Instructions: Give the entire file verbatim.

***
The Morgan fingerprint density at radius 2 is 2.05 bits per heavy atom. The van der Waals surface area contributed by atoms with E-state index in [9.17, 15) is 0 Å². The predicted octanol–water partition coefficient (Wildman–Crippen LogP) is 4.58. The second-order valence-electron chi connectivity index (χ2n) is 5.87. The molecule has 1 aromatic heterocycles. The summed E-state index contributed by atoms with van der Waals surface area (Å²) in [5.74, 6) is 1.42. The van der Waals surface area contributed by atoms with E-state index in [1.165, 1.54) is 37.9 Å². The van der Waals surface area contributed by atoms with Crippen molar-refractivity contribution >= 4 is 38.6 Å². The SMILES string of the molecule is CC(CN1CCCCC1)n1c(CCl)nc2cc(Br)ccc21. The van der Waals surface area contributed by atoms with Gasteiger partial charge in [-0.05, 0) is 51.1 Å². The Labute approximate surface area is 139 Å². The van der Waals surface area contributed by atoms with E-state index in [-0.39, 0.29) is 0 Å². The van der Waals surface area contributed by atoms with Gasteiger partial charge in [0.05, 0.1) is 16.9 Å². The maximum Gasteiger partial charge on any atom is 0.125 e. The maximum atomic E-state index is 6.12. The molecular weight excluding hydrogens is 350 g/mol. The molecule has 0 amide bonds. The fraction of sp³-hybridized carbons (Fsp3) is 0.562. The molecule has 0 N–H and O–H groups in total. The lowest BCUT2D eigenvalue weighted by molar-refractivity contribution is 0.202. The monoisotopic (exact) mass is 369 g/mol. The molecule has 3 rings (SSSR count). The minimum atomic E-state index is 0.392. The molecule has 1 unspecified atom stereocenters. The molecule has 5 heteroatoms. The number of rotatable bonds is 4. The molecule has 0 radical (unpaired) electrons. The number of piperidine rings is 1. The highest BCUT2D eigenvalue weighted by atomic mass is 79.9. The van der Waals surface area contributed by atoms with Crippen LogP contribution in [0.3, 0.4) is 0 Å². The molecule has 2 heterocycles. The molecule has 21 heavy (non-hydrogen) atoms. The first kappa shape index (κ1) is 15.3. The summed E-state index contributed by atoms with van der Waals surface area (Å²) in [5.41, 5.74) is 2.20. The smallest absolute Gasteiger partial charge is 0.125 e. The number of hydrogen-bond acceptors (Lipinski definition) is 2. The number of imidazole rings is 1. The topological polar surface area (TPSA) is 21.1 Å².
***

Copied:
The Morgan fingerprint density at radius 2 is 2.05 bits per heavy atom. The van der Waals surface area contributed by atoms with E-state index in [9.17, 15) is 0 Å². The predicted octanol–water partition coefficient (Wildman–Crippen LogP) is 4.58. The second-order valence-electron chi connectivity index (χ2n) is 5.87. The molecule has 1 aromatic heterocycles. The summed E-state index contributed by atoms with van der Waals surface area (Å²) in [5.74, 6) is 1.42. The van der Waals surface area contributed by atoms with E-state index in [1.165, 1.54) is 37.9 Å². The van der Waals surface area contributed by atoms with Crippen molar-refractivity contribution >= 4 is 38.6 Å². The SMILES string of the molecule is CC(CN1CCCCC1)n1c(CCl)nc2cc(Br)ccc21. The van der Waals surface area contributed by atoms with Gasteiger partial charge in [-0.05, 0) is 51.1 Å². The Labute approximate surface area is 139 Å². The van der Waals surface area contributed by atoms with E-state index in [-0.39, 0.29) is 0 Å². The van der Waals surface area contributed by atoms with Gasteiger partial charge in [0.05, 0.1) is 16.9 Å². The maximum Gasteiger partial charge on any atom is 0.125 e. The maximum atomic E-state index is 6.12. The molecular weight excluding hydrogens is 350 g/mol. The molecule has 0 amide bonds. The fraction of sp³-hybridized carbons (Fsp3) is 0.562. The molecule has 0 N–H and O–H groups in total. The lowest BCUT2D eigenvalue weighted by molar-refractivity contribution is 0.202. The monoisotopic (exact) mass is 369 g/mol. The molecule has 3 rings (SSSR count). The minimum atomic E-state index is 0.392. The molecule has 1 unspecified atom stereocenters. The molecule has 5 heteroatoms. The number of rotatable bonds is 4. The molecule has 0 radical (unpaired) electrons. The number of piperidine rings is 1. The highest BCUT2D eigenvalue weighted by atomic mass is 79.9. The van der Waals surface area contributed by atoms with Crippen LogP contribution in [0.3, 0.4) is 0 Å². The molecule has 2 heterocycles. The molecule has 21 heavy (non-hydrogen) atoms. The first kappa shape index (κ1) is 15.3. The summed E-state index contributed by atoms with van der Waals surface area (Å²) in [5.41, 5.74) is 2.20. The smallest absolute Gasteiger partial charge is 0.125 e. The number of hydrogen-bond acceptors (Lipinski definition) is 2. The number of imidazole rings is 1. The topological polar surface area (TPSA) is 21.1 Å².